In a judgment dated January 26 1999, the French Supreme Court ('Cour de cassation') reiterated that certain interim or interlocutory measures can only be requested ex parte if the situation demands that these measures should not be taken after due hearing of the parties (Cass. Com. January 26 1999).

Under articles 812 and 857 of the New Code of Civil Procedure, applications for urgent interim or interlocutory remedies may be presented ex parte, where circumstances so require. The legal basis for such remedies is the following:

  • If, prior to the institution of any proceedings, there is a legitimate cause for the conservation or the establishment of any facts that the resolution of the matter might depend upon, any interested party may seek legally admissible investigative measures, whether ex parte or after notice has been given to the defendant (Article 145 of the New Code of Civil Procedure).

  • In any case of emergency, French courts may order any measures that cannot be seriously disputed or that are appropriate in light of the existing dispute (articles 808 and 872 of the New Code of Civil Procedure).

  • Even where there is a serious defence raised by the defendant, the judge may always order such conservatory or restorative measures that are required so as to prevent imminent damage or stop a manifestly unlawful wrongdoing (articles 809, al.1 and 873, al.1 of the New Code of Civil Procedure).

  • Where the existence of an obligation is not seriously disputed, the judge may award a money order to the creditor or order the performance of the obligation (articles 809, al.2 and 873, al.2 of the New Code of Civil Procedure).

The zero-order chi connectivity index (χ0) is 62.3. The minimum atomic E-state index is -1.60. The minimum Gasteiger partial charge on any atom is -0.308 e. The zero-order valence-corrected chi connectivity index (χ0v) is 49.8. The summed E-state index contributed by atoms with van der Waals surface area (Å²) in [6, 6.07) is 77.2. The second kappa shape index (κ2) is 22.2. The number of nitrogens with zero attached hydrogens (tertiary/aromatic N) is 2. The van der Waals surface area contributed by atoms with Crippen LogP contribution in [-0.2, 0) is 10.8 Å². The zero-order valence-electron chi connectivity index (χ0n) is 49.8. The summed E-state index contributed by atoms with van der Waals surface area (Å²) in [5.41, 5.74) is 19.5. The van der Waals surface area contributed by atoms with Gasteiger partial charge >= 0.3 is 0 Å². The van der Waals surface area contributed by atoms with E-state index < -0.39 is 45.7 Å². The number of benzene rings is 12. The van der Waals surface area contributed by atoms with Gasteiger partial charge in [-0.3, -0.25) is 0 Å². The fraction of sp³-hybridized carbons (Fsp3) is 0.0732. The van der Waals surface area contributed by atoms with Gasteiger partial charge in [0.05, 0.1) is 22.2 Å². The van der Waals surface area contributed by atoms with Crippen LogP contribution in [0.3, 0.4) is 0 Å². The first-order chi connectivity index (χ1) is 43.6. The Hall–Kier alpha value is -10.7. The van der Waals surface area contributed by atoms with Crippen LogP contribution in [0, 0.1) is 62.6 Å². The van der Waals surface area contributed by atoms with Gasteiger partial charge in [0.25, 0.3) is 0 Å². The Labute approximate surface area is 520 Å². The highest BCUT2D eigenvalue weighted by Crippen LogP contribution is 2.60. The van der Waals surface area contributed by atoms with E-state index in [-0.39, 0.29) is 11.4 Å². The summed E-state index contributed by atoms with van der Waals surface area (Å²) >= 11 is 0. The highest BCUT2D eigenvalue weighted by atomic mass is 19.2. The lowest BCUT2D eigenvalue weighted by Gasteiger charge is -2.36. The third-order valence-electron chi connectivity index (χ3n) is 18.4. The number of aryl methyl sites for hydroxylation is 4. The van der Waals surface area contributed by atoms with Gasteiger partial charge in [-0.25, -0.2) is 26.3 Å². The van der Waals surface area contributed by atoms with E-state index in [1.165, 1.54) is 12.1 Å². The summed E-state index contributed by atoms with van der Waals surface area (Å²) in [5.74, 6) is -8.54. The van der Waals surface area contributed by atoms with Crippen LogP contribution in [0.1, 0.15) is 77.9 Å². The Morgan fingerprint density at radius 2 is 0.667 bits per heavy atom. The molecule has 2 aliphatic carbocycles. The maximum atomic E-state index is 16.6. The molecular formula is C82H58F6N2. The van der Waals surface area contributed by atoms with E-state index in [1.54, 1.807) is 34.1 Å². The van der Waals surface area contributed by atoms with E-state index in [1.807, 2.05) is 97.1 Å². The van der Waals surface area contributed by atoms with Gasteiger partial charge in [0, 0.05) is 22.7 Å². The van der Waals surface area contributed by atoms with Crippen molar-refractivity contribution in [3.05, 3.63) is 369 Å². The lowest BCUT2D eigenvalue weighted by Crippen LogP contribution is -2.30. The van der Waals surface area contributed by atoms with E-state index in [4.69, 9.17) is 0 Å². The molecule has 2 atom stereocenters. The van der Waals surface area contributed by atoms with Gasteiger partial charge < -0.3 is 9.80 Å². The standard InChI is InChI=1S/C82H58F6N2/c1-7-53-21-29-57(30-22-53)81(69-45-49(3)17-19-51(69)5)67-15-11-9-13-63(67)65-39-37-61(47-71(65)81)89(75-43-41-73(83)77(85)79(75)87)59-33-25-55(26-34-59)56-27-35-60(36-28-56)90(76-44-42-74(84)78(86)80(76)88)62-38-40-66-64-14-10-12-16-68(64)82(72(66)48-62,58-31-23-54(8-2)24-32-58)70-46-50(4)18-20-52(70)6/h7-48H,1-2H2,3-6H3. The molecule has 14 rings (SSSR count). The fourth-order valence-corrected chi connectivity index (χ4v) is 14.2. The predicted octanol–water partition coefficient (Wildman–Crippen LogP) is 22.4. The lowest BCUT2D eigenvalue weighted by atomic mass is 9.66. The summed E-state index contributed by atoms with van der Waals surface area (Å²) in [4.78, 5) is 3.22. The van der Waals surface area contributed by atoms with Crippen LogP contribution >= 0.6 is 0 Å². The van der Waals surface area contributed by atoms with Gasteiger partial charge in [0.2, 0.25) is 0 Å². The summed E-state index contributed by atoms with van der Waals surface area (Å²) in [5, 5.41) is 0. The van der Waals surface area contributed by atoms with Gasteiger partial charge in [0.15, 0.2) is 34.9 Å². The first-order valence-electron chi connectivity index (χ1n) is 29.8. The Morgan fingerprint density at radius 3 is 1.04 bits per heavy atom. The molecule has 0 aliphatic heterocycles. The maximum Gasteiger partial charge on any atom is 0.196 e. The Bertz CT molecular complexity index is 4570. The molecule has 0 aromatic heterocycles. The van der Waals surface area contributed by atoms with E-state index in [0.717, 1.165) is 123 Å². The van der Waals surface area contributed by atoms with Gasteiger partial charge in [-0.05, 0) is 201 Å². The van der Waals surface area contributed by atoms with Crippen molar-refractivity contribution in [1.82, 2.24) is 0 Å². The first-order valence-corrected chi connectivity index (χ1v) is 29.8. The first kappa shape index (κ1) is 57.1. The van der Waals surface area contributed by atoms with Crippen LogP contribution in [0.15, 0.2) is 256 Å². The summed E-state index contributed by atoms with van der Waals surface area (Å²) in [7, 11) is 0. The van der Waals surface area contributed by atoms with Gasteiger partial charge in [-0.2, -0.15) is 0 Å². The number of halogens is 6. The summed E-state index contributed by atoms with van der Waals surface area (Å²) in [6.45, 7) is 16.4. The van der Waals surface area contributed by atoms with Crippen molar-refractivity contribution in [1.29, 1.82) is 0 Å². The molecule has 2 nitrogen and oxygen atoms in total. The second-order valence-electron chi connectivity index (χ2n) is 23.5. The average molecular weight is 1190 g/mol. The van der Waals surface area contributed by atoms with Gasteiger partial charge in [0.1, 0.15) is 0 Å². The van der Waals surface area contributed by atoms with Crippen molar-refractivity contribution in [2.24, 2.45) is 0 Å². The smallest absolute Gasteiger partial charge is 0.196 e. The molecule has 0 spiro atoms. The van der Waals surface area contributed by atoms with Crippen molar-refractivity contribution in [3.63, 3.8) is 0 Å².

The plaintiff, one of the members of the supervisory board (conseil de surveillance) of a company, had requested to no avail that the company communicate to him the ledger of the minutes of the meetings of the board. Upon an ex parte application by the plaintiff, a third-party was appointed by the court and instructed to obtain copies of such corporate documents. Once put on notice of the ex parte order the company appealed to the same judge, seeking that the ex parte order be withdrawn. As such application was denied by the first instance judge, the company lodged an appeal before the Court of Appeal in Douai, where the appeal was again denied.

The Cour de cassation overruled the judgment of the Court of Appeal, finding that the Court of Appeal had failed to ascertain whether circumstances were such as to justify that there be made an exception to the rule that all parties should attend applications. Indeed, only on an exceptional basis can interim or interlocutory remedies be granted ex parte, and that is where such remedies would become pointless should the defendant be put on notice beforehand.

For further information on this topic please contact Philippe Blaquier-Cirelli at Jeantet & Associés, Paris office, by telephone (+33 1 45 05 80 08) or by fax (+33 1 47 04 20 41) or by e-mail ([email protected]). Alternatively, contact Elie Kleiman at Jeantet & Associés, New York office by telephone (+1 212 314 9499), by fax (+1 212 582 3806), or by e-mail ([email protected]).

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